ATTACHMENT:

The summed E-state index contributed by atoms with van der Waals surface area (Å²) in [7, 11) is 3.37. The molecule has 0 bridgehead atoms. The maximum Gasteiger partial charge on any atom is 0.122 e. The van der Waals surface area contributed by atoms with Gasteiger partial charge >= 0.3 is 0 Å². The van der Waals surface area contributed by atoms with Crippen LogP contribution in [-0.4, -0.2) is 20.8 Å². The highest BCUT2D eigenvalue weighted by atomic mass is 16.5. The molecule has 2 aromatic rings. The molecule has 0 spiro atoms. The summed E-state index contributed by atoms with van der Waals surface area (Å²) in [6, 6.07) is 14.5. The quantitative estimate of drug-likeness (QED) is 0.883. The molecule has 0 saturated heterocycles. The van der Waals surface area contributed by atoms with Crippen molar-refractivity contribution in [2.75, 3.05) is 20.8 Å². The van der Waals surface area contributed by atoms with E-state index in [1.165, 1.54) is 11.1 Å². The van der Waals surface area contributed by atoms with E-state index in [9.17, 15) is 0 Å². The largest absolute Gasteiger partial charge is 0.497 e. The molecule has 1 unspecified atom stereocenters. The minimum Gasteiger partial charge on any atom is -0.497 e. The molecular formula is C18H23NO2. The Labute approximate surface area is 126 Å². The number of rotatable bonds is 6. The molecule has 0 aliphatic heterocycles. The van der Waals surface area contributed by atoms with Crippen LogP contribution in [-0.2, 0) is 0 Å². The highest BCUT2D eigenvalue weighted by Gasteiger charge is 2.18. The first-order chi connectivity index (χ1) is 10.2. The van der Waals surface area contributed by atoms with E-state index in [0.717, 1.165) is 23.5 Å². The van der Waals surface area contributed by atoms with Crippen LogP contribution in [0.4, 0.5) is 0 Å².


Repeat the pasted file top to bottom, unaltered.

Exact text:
The summed E-state index contributed by atoms with van der Waals surface area (Å²) in [7, 11) is 3.37. The molecule has 0 bridgehead atoms. The maximum Gasteiger partial charge on any atom is 0.122 e. The van der Waals surface area contributed by atoms with Gasteiger partial charge >= 0.3 is 0 Å². The van der Waals surface area contributed by atoms with Crippen LogP contribution in [-0.4, -0.2) is 20.8 Å². The highest BCUT2D eigenvalue weighted by atomic mass is 16.5. The molecule has 2 aromatic rings. The molecule has 0 spiro atoms. The summed E-state index contributed by atoms with van der Waals surface area (Å²) in [6, 6.07) is 14.5. The quantitative estimate of drug-likeness (QED) is 0.883. The molecule has 0 saturated heterocycles. The van der Waals surface area contributed by atoms with Crippen molar-refractivity contribution in [2.75, 3.05) is 20.8 Å². The van der Waals surface area contributed by atoms with E-state index in [1.165, 1.54) is 11.1 Å². The van der Waals surface area contributed by atoms with E-state index in [9.17, 15) is 0 Å². The largest absolute Gasteiger partial charge is 0.497 e. The molecule has 1 unspecified atom stereocenters. The minimum Gasteiger partial charge on any atom is -0.497 e. The molecular formula is C18H23NO2. The Labute approximate surface area is 126 Å². The number of rotatable bonds is 6. The molecule has 0 aliphatic heterocycles. The van der Waals surface area contributed by atoms with Crippen LogP contribution in [-0.2, 0) is 0 Å². The highest BCUT2D eigenvalue weighted by Gasteiger charge is 2.18. The first-order chi connectivity index (χ1) is 10.2. The van der Waals surface area contributed by atoms with E-state index in [0.717, 1.165) is 23.5 Å². The van der Waals surface area contributed by atoms with Crippen LogP contribution in [0.4, 0.5) is 0 Å².